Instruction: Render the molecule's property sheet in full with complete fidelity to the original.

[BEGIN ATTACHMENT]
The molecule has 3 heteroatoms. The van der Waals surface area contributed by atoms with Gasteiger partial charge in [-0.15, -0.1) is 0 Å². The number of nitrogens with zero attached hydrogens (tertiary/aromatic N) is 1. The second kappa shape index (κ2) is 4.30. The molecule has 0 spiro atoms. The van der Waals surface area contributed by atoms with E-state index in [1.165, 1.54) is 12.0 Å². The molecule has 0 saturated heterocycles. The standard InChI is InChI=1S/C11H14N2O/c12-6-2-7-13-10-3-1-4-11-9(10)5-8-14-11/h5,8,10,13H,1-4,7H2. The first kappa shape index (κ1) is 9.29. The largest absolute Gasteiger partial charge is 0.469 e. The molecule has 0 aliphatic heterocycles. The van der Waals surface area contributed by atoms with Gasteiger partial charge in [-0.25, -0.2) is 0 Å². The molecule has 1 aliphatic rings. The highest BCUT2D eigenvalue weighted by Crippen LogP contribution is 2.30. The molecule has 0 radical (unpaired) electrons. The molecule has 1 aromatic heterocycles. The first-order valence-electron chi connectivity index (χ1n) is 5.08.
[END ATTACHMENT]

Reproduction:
The molecule has 3 heteroatoms. The van der Waals surface area contributed by atoms with Gasteiger partial charge in [-0.15, -0.1) is 0 Å². The number of nitrogens with zero attached hydrogens (tertiary/aromatic N) is 1. The second kappa shape index (κ2) is 4.30. The molecule has 0 spiro atoms. The van der Waals surface area contributed by atoms with E-state index in [1.165, 1.54) is 12.0 Å². The molecule has 0 saturated heterocycles. The standard InChI is InChI=1S/C11H14N2O/c12-6-2-7-13-10-3-1-4-11-9(10)5-8-14-11/h5,8,10,13H,1-4,7H2. The first kappa shape index (κ1) is 9.29. The largest absolute Gasteiger partial charge is 0.469 e. The molecule has 0 aliphatic heterocycles. The van der Waals surface area contributed by atoms with Gasteiger partial charge in [-0.25, -0.2) is 0 Å². The molecule has 1 aliphatic rings. The highest BCUT2D eigenvalue weighted by Crippen LogP contribution is 2.30. The molecule has 0 radical (unpaired) electrons. The molecule has 1 aromatic heterocycles. The first-order valence-electron chi connectivity index (χ1n) is 5.08.